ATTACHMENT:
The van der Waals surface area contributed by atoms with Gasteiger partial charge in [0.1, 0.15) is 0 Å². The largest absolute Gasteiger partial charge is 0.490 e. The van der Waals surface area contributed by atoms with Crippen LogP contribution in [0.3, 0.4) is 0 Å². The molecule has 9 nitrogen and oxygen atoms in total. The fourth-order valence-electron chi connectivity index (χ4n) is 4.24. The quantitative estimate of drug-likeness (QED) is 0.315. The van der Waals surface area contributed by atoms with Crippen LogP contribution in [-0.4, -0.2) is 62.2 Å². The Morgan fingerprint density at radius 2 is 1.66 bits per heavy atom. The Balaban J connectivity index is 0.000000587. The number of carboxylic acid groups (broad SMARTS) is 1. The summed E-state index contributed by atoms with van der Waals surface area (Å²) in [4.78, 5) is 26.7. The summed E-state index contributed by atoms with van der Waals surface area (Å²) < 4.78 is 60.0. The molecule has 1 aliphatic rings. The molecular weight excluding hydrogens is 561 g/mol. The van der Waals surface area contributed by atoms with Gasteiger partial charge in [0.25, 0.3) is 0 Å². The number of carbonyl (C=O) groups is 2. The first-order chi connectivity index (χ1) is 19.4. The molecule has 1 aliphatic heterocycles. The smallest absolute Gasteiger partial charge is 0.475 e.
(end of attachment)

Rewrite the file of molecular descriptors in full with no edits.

The van der Waals surface area contributed by atoms with Gasteiger partial charge in [0.1, 0.15) is 0 Å². The largest absolute Gasteiger partial charge is 0.490 e. The van der Waals surface area contributed by atoms with Crippen LogP contribution in [0.3, 0.4) is 0 Å². The molecule has 9 nitrogen and oxygen atoms in total. The fourth-order valence-electron chi connectivity index (χ4n) is 4.24. The quantitative estimate of drug-likeness (QED) is 0.315. The van der Waals surface area contributed by atoms with Crippen LogP contribution in [-0.4, -0.2) is 62.2 Å². The Morgan fingerprint density at radius 2 is 1.66 bits per heavy atom. The Balaban J connectivity index is 0.000000587. The number of carboxylic acid groups (broad SMARTS) is 1. The summed E-state index contributed by atoms with van der Waals surface area (Å²) in [4.78, 5) is 26.7. The summed E-state index contributed by atoms with van der Waals surface area (Å²) < 4.78 is 60.0. The molecule has 1 aliphatic rings. The molecular weight excluding hydrogens is 561 g/mol. The van der Waals surface area contributed by atoms with Gasteiger partial charge in [0.25, 0.3) is 0 Å². The number of carbonyl (C=O) groups is 2. The first-order chi connectivity index (χ1) is 19.4. The molecule has 1 aliphatic heterocycles. The smallest absolute Gasteiger partial charge is 0.475 e.